On the other side of the aisle, the map halted Lawson’s congressional career, but it jump-started Bean’s. The Fernandina Beach Republican won election to the House in November, easily defeating Democrat LJ Holloway in a Republican-leaning seat drawn from pieces of Lawson’s district and other more conservative parts of Northeast Florida.

The first-term Congressman now awaits a ruling on whether another reconfiguration is in order. As a Florida state Senator last year, Bean voted in favor of both the current congressional map and versions that largely preserved Lawson’s old seat.

Now, Florida judges will determine whether Florida law deems his jurisdiction illegal or if the U.S. Constitution demands it stand. Bean, for now, will not elaborate on how he thinks the courts will rule.

“We will not comment on pending litigation, and Congressman Bean is very proud to represent and serve his constituents and community in Congress,” Bean spokesperson Sarah Bascom says.

Arguments are scheduled in Leon County Court on Aug. 24.

Fair fight

Iowa held its state fair this weekend, and the event was flooded with Florida politicians.

The marquee names, of course, were Florida’s top presidential contenders, former President Donald Trump and DeSantis. But in an unmistakable snub of Florida’s chief executive, half the Republicans in Florida’s House delegation also stumped in the Hawkeye State for the former commander in chief.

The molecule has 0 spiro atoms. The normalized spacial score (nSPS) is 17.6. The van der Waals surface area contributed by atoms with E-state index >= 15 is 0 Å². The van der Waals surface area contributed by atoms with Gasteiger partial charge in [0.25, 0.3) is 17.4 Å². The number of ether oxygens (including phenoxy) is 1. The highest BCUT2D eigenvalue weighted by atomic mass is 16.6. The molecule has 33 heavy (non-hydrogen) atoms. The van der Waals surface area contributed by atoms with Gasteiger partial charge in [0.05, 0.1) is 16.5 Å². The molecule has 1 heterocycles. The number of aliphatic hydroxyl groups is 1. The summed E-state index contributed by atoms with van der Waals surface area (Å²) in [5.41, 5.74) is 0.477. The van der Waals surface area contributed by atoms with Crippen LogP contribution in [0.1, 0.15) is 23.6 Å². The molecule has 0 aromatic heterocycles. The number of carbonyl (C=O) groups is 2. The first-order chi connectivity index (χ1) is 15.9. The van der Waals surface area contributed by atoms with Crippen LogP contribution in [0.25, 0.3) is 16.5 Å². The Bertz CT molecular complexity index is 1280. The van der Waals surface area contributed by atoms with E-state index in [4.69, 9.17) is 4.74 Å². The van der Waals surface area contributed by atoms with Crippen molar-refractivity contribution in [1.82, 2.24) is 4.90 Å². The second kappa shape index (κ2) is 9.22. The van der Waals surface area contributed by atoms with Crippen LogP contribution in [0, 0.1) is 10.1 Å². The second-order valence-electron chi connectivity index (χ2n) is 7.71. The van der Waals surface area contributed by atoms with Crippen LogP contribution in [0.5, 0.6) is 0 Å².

Donald Trump causes a stir at the Iowa State Fair. Image via AP.

Rep. Matt Gaetz, a Trump loyalist who also campaigned heavily for DeSantis’ first bid for Governor, tossed one of the sharpest barbs at his former House colleague, per Semafor’s David Wiegel.

Standing at the Steer ’N’ Stein restaurant, Gaetz said meat could be prepared rare or well, “but the most done you can be is Ron DeSantis.”

Rep. Carlos Giménez, meanwhile, attacked President Joe Biden’s campaign over the continued legal threats against Trump. Just days after the fair, Trump was indicted for the fourth time, now facing charges in Georgia.

Daniel Ortega in Nicaragua, one way he won the presidency was basically by jailing all of his opponents,” Giménez, a Cuban-born immigrant, said, as reported by Fox News. “And so, is President Biden taking a page out of Ortega’s playbook by trying and throwing as much as he can against probably his chief rival? No, not probably his chief rival, putting his chief rival in jail?”

As for DeSantis, he hit all the key stops for reaching potential Iowa Caucus goers, including sitting for a “fair-side” chat with Gov. Kim Reynolds. There, he continued to make the case that Florida offers a model for the nation, and many voting with their feet show the appeal.